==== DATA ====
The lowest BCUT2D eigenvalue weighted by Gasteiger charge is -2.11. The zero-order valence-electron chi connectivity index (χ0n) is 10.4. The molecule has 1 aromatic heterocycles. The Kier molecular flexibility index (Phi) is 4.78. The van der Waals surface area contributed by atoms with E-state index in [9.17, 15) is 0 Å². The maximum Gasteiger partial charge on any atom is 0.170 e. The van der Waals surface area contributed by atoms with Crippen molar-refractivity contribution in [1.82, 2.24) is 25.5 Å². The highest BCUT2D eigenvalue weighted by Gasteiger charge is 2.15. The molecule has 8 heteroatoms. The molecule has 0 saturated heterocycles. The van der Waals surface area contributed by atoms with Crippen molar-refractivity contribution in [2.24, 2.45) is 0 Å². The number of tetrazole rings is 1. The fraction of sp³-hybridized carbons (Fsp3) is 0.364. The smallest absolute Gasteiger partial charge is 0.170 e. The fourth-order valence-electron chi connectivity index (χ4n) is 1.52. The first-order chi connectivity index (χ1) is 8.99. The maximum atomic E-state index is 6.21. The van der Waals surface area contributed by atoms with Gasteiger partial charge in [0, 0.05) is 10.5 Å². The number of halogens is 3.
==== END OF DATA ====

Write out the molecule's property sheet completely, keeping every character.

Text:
The lowest BCUT2D eigenvalue weighted by Gasteiger charge is -2.11. The zero-order valence-electron chi connectivity index (χ0n) is 10.4. The molecule has 1 aromatic heterocycles. The Kier molecular flexibility index (Phi) is 4.78. The van der Waals surface area contributed by atoms with E-state index in [9.17, 15) is 0 Å². The maximum Gasteiger partial charge on any atom is 0.170 e. The van der Waals surface area contributed by atoms with Crippen molar-refractivity contribution in [1.82, 2.24) is 25.5 Å². The highest BCUT2D eigenvalue weighted by Gasteiger charge is 2.15. The molecule has 8 heteroatoms. The molecule has 0 saturated heterocycles. The van der Waals surface area contributed by atoms with Crippen molar-refractivity contribution in [2.24, 2.45) is 0 Å². The number of tetrazole rings is 1. The fraction of sp³-hybridized carbons (Fsp3) is 0.364. The smallest absolute Gasteiger partial charge is 0.170 e. The fourth-order valence-electron chi connectivity index (χ4n) is 1.52. The first-order chi connectivity index (χ1) is 8.99. The maximum atomic E-state index is 6.21. The van der Waals surface area contributed by atoms with Gasteiger partial charge in [0, 0.05) is 10.5 Å². The number of halogens is 3.